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Monthly Xero Small Business Insights data series showed promising signs for revenue and employment overall in July, before Auckland's August Level 3 lockdown

Monthly Xero Small Business Insights data series showed promising signs for revenue and employment overall in July, before Auckland's August Level 3 lockdown

The data in Xero's latest monthly Small Business Insights series shows New Zealand small business revenue down 1.8% in July year-on-year, with small business employment continuing to rise.

Craig Hudson, Xero's managing director for New Zealand and the Pacific Islands, said whilst these were promising signs Auckland's COVID-19 Alert Level 3 lockdown during August will impact the small business economy.

Hudson said it was encouraging that small business employment continued to rise during July, up 0.8%, to be just 1.7% below the pre-COVID level, and small business job numbers have recovered 3% since the April low point.

“Since bottoming out during April’s Alert Level 4 lockdown, we saw a steady upward trend during May and June across both small business revenue and employment figures. Looking at the data from July, we're starting to see the recovery level out and return close to the numbers from 2019,” said Hudson.

“These are promising signs but we know Auckland’s second lockdown in August will impact the small business economy."

Xero's Small Business Insights is based on anonymised, aggregated data from "hundreds of thousands" of businesses. Xero provides a cloud-based accounting software service for small businesses and their advisors. Xero's June Small Business Insights showed revenue at New Zealand's small businesses had rebounded to June 2019 levels.

Of the July data Hudson said it was important to remember the figures are an average representation.

"It’s clear that a number of businesses, industries and regions are still suffering from the economic impact of COVID-19. Revenue figures show some industries up, while professional services take a hit. During July, overall small business revenue dropped 1.8% below revenues for a year earlier. Despite this, certain industries saw revenue up year-on-year. For example, revenues for both hospitality and retail were up 6% compared to a year ago, and the manufacturing sector recorded a 13% growth in revenue year-on-year," Hudson said.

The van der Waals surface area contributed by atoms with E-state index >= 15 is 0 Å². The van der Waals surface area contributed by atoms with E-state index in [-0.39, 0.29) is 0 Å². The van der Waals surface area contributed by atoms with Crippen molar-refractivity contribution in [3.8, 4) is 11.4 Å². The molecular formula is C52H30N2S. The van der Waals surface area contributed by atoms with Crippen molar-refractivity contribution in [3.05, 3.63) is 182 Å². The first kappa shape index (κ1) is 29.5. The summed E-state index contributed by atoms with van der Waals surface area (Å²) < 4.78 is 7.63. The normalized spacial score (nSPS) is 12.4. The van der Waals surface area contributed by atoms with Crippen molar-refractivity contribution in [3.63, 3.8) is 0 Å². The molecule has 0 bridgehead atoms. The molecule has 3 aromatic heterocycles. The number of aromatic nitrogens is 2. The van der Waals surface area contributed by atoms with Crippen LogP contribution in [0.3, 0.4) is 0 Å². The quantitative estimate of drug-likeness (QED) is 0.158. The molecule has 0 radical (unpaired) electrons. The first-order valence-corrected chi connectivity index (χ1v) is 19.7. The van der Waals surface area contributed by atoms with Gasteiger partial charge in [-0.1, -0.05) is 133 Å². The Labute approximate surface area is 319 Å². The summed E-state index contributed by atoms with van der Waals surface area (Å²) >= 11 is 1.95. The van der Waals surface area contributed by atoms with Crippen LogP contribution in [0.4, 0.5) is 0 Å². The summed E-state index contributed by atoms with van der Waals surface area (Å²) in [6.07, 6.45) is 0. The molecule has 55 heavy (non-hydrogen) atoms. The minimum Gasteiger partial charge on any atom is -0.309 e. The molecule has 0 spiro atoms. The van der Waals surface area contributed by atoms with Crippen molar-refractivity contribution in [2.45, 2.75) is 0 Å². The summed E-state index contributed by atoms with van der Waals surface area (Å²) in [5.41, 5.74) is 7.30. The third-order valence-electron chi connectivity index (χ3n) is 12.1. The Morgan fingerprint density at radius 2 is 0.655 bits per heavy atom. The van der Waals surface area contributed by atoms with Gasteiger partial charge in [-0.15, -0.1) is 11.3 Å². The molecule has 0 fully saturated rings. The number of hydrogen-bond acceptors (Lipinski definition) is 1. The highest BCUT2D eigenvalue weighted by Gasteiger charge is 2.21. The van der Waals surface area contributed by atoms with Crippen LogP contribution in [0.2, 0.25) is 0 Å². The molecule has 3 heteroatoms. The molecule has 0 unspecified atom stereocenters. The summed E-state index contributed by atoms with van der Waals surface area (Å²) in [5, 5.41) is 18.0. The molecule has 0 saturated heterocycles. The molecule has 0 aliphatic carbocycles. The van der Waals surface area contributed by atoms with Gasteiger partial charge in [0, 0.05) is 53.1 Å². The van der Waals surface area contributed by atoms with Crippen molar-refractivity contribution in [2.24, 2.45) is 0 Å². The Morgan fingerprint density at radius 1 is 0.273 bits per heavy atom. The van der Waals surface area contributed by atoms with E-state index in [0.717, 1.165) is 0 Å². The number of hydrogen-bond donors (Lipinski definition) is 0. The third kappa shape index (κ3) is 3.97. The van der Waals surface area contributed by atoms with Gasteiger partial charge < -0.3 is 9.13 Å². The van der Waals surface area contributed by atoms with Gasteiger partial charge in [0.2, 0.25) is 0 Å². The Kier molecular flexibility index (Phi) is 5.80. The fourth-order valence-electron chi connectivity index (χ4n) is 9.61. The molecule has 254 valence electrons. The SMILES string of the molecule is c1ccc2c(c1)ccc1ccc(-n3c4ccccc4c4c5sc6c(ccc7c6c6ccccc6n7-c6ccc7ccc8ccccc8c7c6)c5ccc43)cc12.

“These results could reflect pent up spending demand as New Zealanders emerged from lockdown, as well as a returning level of confidence in getting out and spending locally in shops and restaurants as the country almost completely removed health restrictions."

Professional services, including accounting, marketing, legal and other office based professions, experienced a 17% year-on-year revenue drop in July, according to the Xero data.

“The majority of professional service firms are small businesses. July’s insights reflect an unwinding of the steady recovery in revenues seen in this sector during May and June, after revenues were 21% down on year ago levels in April,” Hudson said.

He noted there's often a lag for revenue declines in professional services because these firms experience a delayed knock on effect from changes in other sectors.

Meanwhile, Hudson said across the country small business employment figures continued to rise, getting to just 1.7% below their pre-COVID level. There is, however, divergence across different industries.

"Compared to the first week of March, pre-COVID, hospitality jobs were down 8.5% at the end of July. Furthermore, the real estate and professional services sector also saw falls during this period, dropping by 4% and 3.2% respectively."

'It remains imperative... that those who can shop locally and pay their bills on time'

Hudson said retail jobs increased 2.2% by the end of July. However in the tourist hotspot of Queenstown, employment figures remained significantly lower, recording a drop in jobs of 5.7% between the beginning of March and the end of July.

"During July, the ongoing closure of the international border to non-NZ residents continued to hit Queenstown hard. Year-on-year, small business revenue in the city during July was down 12.8%. Despite increased activity during the school holidays in July, the lack of international visitors to Queenstown and the wider Otago region are impacting the local businesses significantly,” said Hudson.

“Furthermore, the reintroduction of Alert Level 3 to the wider Auckland region and Alert Level 2 to the rest of Aotearoa in August is likely to have impacted small business owners and employees. Therefore it remains imperative to our nation’s economic recovery that those who can shop locally and pay their bills on time, in order to support their local community and the businesses within it. Keeping money circulating in our economy will help to keep more people employed and more shop fronts open for longer."

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Great news then. Time to turn off the money printers.


in the tourist hotspot of Queenstown, employment figures remained significantly lower, recording a drop in jobs of 5.7%

We'll see that number triple or quadruple once the wage subsidies expire!


This number only records those jobs that are 100% gone. I know people down there who have not lost their jobs, but they have gone from 40 plus a week to 5 - 10 hours a week - stats dont record job quality...


Be interested to see these numbers now. Getting out an about in Auckland, it does feel like less people are frequenting bars & restaurants. Whether this is due to Covid fear or simply tightening the purse strings, who knows. Interesting to see Germany's recent idea of funding outdoor heaters to keep hospitality afloat during winter:… If we dont see a vaccine by NZ winter, could be an idea?